WASHINGTON, D.C. — The U.S. Food and Drug Administration has issued a draft guidance encouraging food manufacturers to voluntarily declare sesame in the ingredient list on food labels.
“Many Americans are allergic or sensitive to sesame, and they need the ability to quickly identify products that might contain sesame,” said Susan Mayne, Ph.D., director of the FDA’s Center for Food Safety and Applied Nutrition.
“While most products containing sesame declare it as an ingredient, there are times when sesame is not required to be declared by name on the label, such as when it is used as a ‘flavor’ or ‘spice.’ Other ingredients, like ‘tahini,’ are made by grinding sesame into a paste, but not all consumers are aware that tahini is made from sesame. In these instances, sesame may not be declared by name in the ingredient list on a product’s label. We are encouraging food manufacturers to voluntarily list sesame as an ingredient whenever a product has been made with sesame.”
On Oct. 30, 2018, the FDA issued a notice inviting data and information on the occurrence and severity of sesame allergies in the U.S. and the prevalence of sesame-containing foods in the U.S. that are not required to disclose sesame as an ingredient. While the exact frequency of sesame allergies in the U.S. is unknown, it is estimated in some recent studies to be more than 0.1%, which is similar to allergies to soy and fish. The responses that the FDA received indicated that some allergic reactions, such as hives, vomiting, wheezing and anaphylaxis, may be occurring from products with undeclared sesame or products that contain ingredients like tahini.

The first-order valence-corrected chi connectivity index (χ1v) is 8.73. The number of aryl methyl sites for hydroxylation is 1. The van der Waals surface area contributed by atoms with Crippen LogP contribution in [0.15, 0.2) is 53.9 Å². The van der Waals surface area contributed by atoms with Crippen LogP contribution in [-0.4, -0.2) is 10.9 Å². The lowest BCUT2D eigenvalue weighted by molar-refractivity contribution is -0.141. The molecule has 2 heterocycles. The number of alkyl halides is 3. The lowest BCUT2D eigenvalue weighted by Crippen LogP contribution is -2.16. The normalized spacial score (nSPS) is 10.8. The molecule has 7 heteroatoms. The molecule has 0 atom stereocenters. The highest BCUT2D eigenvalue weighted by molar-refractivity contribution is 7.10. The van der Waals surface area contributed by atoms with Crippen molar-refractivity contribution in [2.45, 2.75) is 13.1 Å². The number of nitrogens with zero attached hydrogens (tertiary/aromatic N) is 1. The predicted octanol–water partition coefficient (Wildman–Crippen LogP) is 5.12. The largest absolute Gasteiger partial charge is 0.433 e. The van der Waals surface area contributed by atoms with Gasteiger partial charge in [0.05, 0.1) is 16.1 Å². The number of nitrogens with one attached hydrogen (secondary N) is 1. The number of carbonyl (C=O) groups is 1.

Federal law requires that foods containing one of the eight “major food allergens” – milk, eggs, fish, shellfish, tree nuts, peanuts, wheat and soybeans – declare the food source of the allergen using its common or usual name on the label. The Food Allergen Labeling and Consumer Protection Act (FALCPA) imposes strict requirements that foods containing one of these eight major allergens be clearly marked for the presence of these allergens. The FDA works closely with manufacturers to quickly recall such products from the market if they are mislabeled. While sesame is not one of the eight major allergens, the FDA, through this draft guidance, is encouraging food manufacturers to voluntarily label their products if they contain sesame, even when not required to do so.
Additionally, the FDA continues to assess allergens of public health importance, including potential science-based options to empower consumers with information about these allergens.
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